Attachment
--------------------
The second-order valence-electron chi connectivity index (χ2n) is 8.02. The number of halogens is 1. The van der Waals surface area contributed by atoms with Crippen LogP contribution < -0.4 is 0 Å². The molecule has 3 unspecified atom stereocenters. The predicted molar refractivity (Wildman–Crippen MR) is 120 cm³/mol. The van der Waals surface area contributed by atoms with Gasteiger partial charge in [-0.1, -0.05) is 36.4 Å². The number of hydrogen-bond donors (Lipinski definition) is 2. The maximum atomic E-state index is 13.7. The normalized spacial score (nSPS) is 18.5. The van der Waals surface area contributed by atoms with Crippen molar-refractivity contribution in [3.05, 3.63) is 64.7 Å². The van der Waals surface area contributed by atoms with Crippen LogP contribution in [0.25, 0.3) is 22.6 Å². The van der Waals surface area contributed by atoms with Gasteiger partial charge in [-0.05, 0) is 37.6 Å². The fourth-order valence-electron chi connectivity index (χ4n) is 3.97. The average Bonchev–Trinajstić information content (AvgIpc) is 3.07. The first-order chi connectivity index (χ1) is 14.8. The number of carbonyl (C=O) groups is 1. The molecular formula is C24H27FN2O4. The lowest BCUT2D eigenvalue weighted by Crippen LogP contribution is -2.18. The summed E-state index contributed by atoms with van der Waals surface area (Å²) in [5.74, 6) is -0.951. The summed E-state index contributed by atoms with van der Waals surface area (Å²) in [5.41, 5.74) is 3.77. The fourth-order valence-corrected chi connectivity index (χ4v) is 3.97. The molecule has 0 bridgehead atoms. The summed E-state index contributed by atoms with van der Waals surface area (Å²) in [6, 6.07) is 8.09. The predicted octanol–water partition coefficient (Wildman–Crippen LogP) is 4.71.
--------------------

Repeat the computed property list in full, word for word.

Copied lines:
The second-order valence-electron chi connectivity index (χ2n) is 8.02. The number of halogens is 1. The van der Waals surface area contributed by atoms with Crippen LogP contribution < -0.4 is 0 Å². The molecule has 3 unspecified atom stereocenters. The predicted molar refractivity (Wildman–Crippen MR) is 120 cm³/mol. The van der Waals surface area contributed by atoms with Gasteiger partial charge in [-0.1, -0.05) is 36.4 Å². The number of hydrogen-bond donors (Lipinski definition) is 2. The maximum atomic E-state index is 13.7. The normalized spacial score (nSPS) is 18.5. The van der Waals surface area contributed by atoms with Crippen molar-refractivity contribution in [3.05, 3.63) is 64.7 Å². The van der Waals surface area contributed by atoms with Crippen LogP contribution in [0.25, 0.3) is 22.6 Å². The van der Waals surface area contributed by atoms with Gasteiger partial charge in [-0.05, 0) is 37.6 Å². The fourth-order valence-electron chi connectivity index (χ4n) is 3.97. The average Bonchev–Trinajstić information content (AvgIpc) is 3.07. The first-order chi connectivity index (χ1) is 14.8. The number of carbonyl (C=O) groups is 1. The molecular formula is C24H27FN2O4. The lowest BCUT2D eigenvalue weighted by Crippen LogP contribution is -2.18. The summed E-state index contributed by atoms with van der Waals surface area (Å²) in [5.74, 6) is -0.951. The summed E-state index contributed by atoms with van der Waals surface area (Å²) in [5.41, 5.74) is 3.77. The fourth-order valence-corrected chi connectivity index (χ4v) is 3.97. The molecule has 0 bridgehead atoms. The summed E-state index contributed by atoms with van der Waals surface area (Å²) in [6, 6.07) is 8.09. The predicted octanol–water partition coefficient (Wildman–Crippen LogP) is 4.71.